He’s Back!!!

The Oakland Raiders were expected to be a playoff team and a division winner in 2017 after a successful 2016 season that saw Oakland get back to the playoffs for the first time in 15 seasons and if he didn’t get injured last year, Derek Carr is the league’s reigning MVP right now. They were one of the three biggest disappointments this season as they finished with a 6-10 record and in last place in the AFC West. After Jon Gruden was traded to the Tampa Bay Buccaneers, the Raiders have gone through their share of head coaches. Bill Callahan, Tom Cable, Art Shell (who came back and was fired after one season), Lane Kiffin, Hue Jackson (who I felt should’ve stayed after leading the Raiders to an 8-8 record, their best in years), Dennis Allen, Tony Sparano and Jack Del Rio who signed a four-year extension after the Raiders first playoff appearance in years and on Sunday, he announced that he was informed that he wouldn’t be back for the 2018 season. The team has filled their head coaching vacancy, Jon Gruden is back!

For years, we’ve read and heard the rumors about a few coaches turned analyst returning back to the sidelines to be signal callers. Bill Cowher resigned from the Steelers after the 2006 season and has been a studio analyst for CBS since 2007, Tony Dungy retired in 2008 after seven seasons with the Indianapolis Colts and he now works for NBC and he was inducted into the Hall of Fame in 2016 and then, you had Jon Gruden who was fired from the Tampa Bay Buccaneers and has been an analyst for ESPN since 2009 calling Monday Night Football games in the booth. I always had a feeling he would return back to coaching and if it wasn’t back in the NFL, he’d make the perfect college coach because some of those kids need that toughness and he provides just that. He returns to a franchise that needed that spark from the sideline because that was something that Del Rio and all the other coaches I listed to come after Gruden didn’t provide. He’s the type of coach that when he talks, you listen and he has the respect of the entire locker room. In his first stint with the Raiders, he had a record of 40-28, leading them to their first division title in ten seasons in 2000 where they finished with a 12-4 record and they also reached the AFC Championship game where they fell short to the eventual champion Baltimore Ravens.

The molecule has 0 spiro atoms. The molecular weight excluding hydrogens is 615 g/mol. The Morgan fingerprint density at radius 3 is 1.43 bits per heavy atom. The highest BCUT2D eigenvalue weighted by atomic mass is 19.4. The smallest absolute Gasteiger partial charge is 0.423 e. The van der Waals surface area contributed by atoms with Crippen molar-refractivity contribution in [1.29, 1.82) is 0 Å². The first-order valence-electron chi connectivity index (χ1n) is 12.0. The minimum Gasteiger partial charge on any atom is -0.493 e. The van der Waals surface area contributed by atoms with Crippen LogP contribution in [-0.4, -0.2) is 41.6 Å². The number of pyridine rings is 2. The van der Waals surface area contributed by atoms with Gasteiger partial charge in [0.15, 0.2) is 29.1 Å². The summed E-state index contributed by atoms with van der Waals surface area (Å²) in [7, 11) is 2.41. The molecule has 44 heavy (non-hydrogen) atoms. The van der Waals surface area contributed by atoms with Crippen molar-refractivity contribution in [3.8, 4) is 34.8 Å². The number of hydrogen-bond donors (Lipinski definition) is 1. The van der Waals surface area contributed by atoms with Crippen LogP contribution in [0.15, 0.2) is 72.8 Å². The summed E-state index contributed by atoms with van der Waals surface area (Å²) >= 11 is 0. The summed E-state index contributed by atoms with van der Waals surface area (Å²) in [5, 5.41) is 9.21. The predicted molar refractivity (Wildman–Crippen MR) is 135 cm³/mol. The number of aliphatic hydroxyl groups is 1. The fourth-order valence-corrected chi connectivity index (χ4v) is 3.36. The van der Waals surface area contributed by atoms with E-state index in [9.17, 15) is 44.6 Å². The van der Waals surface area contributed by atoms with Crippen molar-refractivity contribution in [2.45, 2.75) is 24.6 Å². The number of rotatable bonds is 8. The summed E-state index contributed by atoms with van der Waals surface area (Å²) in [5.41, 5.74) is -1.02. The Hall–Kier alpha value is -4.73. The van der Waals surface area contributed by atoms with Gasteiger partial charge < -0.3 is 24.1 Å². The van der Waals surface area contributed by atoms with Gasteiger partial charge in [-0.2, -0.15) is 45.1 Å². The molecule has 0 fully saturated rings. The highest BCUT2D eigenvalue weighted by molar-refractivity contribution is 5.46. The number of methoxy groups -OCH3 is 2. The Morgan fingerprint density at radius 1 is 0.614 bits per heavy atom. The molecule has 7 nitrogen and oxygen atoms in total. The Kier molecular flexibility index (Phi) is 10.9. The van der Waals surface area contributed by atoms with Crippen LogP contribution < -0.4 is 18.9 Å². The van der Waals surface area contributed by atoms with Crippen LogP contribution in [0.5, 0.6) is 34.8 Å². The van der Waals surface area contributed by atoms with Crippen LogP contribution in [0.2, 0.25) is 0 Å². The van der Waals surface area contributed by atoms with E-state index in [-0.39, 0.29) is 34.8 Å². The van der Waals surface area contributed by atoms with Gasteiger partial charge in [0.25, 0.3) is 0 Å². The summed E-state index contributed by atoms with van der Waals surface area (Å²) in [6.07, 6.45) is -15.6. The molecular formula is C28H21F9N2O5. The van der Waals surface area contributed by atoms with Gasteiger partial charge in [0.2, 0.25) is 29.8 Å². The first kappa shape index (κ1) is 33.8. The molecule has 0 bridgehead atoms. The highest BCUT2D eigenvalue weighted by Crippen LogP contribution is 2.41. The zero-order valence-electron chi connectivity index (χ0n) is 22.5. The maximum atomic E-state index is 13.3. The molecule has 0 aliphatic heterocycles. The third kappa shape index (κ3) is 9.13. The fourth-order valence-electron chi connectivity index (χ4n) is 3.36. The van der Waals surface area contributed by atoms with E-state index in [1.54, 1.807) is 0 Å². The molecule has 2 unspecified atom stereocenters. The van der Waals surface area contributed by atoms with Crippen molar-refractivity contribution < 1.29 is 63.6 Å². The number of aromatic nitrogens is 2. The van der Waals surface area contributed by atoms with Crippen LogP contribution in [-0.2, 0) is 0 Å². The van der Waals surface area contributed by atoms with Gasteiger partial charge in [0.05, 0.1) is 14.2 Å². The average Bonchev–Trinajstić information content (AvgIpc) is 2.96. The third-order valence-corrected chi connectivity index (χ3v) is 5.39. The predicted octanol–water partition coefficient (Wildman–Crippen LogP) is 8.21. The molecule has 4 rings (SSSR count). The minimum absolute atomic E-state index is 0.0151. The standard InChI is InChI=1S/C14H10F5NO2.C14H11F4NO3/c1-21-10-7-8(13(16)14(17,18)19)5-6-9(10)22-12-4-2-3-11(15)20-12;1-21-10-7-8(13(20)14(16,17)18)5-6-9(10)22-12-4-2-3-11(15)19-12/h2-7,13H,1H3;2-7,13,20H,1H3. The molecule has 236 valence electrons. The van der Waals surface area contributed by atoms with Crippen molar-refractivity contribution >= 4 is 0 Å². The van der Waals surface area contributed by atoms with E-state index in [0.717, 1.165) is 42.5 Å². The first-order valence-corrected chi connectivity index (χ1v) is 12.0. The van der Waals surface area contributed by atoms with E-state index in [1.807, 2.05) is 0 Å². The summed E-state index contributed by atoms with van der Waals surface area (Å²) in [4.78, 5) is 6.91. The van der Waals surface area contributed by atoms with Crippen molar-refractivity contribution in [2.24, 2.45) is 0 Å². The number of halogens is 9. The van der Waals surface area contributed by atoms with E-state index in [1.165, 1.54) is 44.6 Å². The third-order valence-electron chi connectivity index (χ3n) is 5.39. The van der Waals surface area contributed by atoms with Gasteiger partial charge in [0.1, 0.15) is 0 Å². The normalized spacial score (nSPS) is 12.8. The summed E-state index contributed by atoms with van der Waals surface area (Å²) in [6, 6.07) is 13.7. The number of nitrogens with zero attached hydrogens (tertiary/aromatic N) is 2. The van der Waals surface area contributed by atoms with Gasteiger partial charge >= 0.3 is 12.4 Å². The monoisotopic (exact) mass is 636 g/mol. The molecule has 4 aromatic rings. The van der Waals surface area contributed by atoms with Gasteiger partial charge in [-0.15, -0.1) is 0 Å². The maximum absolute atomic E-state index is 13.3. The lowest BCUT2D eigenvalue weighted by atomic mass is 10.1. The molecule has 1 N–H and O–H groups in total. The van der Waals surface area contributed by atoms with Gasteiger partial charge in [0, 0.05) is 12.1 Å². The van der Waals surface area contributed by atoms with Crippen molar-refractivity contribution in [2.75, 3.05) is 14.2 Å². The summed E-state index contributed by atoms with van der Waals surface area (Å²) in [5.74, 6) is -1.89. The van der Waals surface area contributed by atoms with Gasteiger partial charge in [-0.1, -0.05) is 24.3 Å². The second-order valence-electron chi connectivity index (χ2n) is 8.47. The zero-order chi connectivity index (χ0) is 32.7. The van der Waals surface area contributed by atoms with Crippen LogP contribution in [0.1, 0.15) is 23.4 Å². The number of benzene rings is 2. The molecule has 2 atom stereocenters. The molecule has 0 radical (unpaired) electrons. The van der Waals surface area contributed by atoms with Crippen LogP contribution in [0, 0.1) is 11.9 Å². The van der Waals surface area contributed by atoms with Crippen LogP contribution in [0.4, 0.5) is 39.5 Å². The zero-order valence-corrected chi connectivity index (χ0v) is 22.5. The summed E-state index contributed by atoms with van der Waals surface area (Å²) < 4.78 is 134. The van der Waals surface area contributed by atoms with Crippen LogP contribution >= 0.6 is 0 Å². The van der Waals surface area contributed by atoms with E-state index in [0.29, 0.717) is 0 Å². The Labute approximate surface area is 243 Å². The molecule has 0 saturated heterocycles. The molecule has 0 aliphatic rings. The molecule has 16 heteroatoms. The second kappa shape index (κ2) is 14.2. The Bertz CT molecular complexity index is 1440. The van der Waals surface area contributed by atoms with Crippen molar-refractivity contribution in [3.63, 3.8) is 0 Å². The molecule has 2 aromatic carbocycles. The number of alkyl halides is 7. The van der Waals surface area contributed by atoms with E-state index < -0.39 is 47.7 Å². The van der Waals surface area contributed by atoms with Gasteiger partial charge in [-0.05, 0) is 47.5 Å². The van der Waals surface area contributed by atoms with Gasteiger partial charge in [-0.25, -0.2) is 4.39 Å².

He’s expected to be announced on Tuesday in a press conference and he signed a ten-year, $100 million deal, the largest contract ever for a head coach. He takes on a team that struggled offensively after being one of the five best offensive teams from a statistical standpoint the year before in 2016, a quarterback with such a high ceiling in Derek Carr, Marshawn Lynch will be back for another season and the defense, which has been one of the worst units in the past few seasons. You talk about the first domino falling with the head coaching vacancies, this is exactly that. A familiar face returns to the AFC West.